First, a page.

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CiteWeb id: 20160000080

CiteWeb score: 506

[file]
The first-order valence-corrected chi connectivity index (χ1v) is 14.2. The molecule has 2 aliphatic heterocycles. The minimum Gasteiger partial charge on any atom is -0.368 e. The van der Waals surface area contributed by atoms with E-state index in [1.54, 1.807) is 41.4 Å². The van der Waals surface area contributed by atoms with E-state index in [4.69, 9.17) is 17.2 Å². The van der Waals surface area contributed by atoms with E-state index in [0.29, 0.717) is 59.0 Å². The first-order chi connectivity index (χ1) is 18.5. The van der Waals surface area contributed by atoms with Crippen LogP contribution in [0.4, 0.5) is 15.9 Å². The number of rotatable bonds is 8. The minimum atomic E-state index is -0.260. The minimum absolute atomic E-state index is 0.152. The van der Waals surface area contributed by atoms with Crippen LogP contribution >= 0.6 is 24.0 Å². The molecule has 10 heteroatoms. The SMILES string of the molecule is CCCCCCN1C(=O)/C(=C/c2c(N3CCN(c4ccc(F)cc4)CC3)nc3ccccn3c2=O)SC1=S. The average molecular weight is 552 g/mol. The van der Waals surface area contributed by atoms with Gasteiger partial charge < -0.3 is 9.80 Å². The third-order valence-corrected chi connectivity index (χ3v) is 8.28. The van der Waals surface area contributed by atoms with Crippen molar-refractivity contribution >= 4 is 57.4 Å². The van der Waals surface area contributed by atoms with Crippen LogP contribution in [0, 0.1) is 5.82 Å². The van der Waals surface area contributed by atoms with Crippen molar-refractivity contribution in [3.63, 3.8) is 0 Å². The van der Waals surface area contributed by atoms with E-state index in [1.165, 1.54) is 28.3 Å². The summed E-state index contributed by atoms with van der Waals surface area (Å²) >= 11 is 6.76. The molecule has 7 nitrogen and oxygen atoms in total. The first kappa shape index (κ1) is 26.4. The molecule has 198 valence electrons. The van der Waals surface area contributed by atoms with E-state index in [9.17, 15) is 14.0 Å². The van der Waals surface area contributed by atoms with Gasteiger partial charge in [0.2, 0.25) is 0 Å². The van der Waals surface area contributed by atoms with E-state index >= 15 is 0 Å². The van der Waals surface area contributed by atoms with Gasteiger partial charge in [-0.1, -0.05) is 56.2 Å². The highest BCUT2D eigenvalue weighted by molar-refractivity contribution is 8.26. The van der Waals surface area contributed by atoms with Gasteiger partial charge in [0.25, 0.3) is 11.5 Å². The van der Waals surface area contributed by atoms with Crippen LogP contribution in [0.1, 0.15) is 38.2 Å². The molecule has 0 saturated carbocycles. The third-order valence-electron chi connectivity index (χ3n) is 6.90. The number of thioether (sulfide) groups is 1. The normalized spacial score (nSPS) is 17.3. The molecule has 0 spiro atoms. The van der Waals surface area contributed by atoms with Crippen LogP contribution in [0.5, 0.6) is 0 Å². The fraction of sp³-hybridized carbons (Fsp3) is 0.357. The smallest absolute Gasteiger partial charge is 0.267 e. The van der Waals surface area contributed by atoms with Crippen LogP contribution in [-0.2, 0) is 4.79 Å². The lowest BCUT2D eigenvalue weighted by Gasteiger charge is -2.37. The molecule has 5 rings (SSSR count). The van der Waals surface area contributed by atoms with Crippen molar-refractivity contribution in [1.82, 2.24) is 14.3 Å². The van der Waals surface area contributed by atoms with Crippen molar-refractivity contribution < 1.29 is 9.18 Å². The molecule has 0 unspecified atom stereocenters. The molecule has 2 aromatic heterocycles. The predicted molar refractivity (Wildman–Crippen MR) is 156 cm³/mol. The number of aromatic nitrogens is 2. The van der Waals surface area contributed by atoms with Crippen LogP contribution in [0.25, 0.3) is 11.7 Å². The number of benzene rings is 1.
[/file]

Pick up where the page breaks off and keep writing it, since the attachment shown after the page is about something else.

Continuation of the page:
SUMMARY (1) Vegetation dynamics during five years of succession following slash-and-burn agriculture in the upper Rio Negro region of the Amazon Basin were elucidated by combining (i) permanent plot studies of plant-replacement dynamics and productivity, (ii) field analyses of the resource-procurement strategies of successional species, and (iii) field experiments on the role of regeneration strategies, establishment microhabitats and nutrient availability in controlling succession. (2) The main study plot was dominated by grasses and forbs during the first year of succession and then by pioneer trees, particularly Vismia spp. Pioneer trees exhibit greatest establishment in protected farm-site microhabitats, such as under fruit trees and among slash. By five years, Vismia mortality exceeded establishment and pioneer trees of the Melastomataceae were growing in the spaces vacated by Vismia. Primary forest species represented only 7% of all stems at this time. (3) The number of tree species ( > 2 m tall) increased from seventeen (year 1) to thirtyfive (year 5). The number of pioneer species remained constant (about twelve) while the primary forest species increased slowly. Nevertheless, most primary forest species were represented by only one individual after five years. (4) A key factor retarding succession is the slow rate at which primary forest species become established on abandoned farms. Diaspores of forest species that were artificially dispersed to a farm site had high rates of removal by animals. However, the probability that the diaspore of a species would escape removal and germinate increased as diaspore size increased. If these diaspores do germinate, they stand a high chance of surviving; seedlings of five forest species transplanted to an abandoned farm showed over 90% survival after 4 5 years. (5) Due to burning and to decomposition of forest wood and root residues, there is a dramatic decline in carbon stocks during slash-and-burn agriculture. After five years of succession, 86% of the plant mass from the pre-existing forest had disappeared from the main study plot. Biomass accumulation during five years of succession only added 38 t ha- '. Total site carbon stocks at five years were well below half of the pre-burn forest stocks. (6) Based on measurements of tree growth and litter production, total above-ground production averaged 1258 g m-2 year- ' over the five-year study period-a value almost identical to that measured for mature forest. Pioneer trees colonizing this site grew 1-2 m

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